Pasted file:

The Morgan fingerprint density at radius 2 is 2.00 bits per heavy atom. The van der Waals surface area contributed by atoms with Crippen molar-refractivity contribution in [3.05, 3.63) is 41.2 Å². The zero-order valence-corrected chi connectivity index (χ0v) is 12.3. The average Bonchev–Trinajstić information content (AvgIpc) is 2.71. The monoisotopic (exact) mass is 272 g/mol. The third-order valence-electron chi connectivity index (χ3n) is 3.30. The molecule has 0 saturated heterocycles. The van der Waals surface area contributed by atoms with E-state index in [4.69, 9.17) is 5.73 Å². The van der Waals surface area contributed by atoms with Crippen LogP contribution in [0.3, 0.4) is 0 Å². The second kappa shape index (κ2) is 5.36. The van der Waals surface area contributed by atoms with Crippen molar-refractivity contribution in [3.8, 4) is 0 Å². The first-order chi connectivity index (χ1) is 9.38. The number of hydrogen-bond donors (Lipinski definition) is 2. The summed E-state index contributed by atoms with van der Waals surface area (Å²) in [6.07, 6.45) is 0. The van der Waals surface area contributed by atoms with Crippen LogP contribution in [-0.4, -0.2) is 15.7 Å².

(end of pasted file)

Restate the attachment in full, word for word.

The Morgan fingerprint density at radius 2 is 2.00 bits per heavy atom. The van der Waals surface area contributed by atoms with Crippen molar-refractivity contribution in [3.05, 3.63) is 41.2 Å². The zero-order valence-corrected chi connectivity index (χ0v) is 12.3. The average Bonchev–Trinajstić information content (AvgIpc) is 2.71. The monoisotopic (exact) mass is 272 g/mol. The third-order valence-electron chi connectivity index (χ3n) is 3.30. The molecule has 0 saturated heterocycles. The van der Waals surface area contributed by atoms with E-state index in [4.69, 9.17) is 5.73 Å². The van der Waals surface area contributed by atoms with Crippen LogP contribution in [0.3, 0.4) is 0 Å². The second kappa shape index (κ2) is 5.36. The van der Waals surface area contributed by atoms with Crippen molar-refractivity contribution in [3.8, 4) is 0 Å². The first-order chi connectivity index (χ1) is 9.38. The number of hydrogen-bond donors (Lipinski definition) is 2. The summed E-state index contributed by atoms with van der Waals surface area (Å²) in [6.07, 6.45) is 0. The van der Waals surface area contributed by atoms with Crippen LogP contribution in [-0.4, -0.2) is 15.7 Å².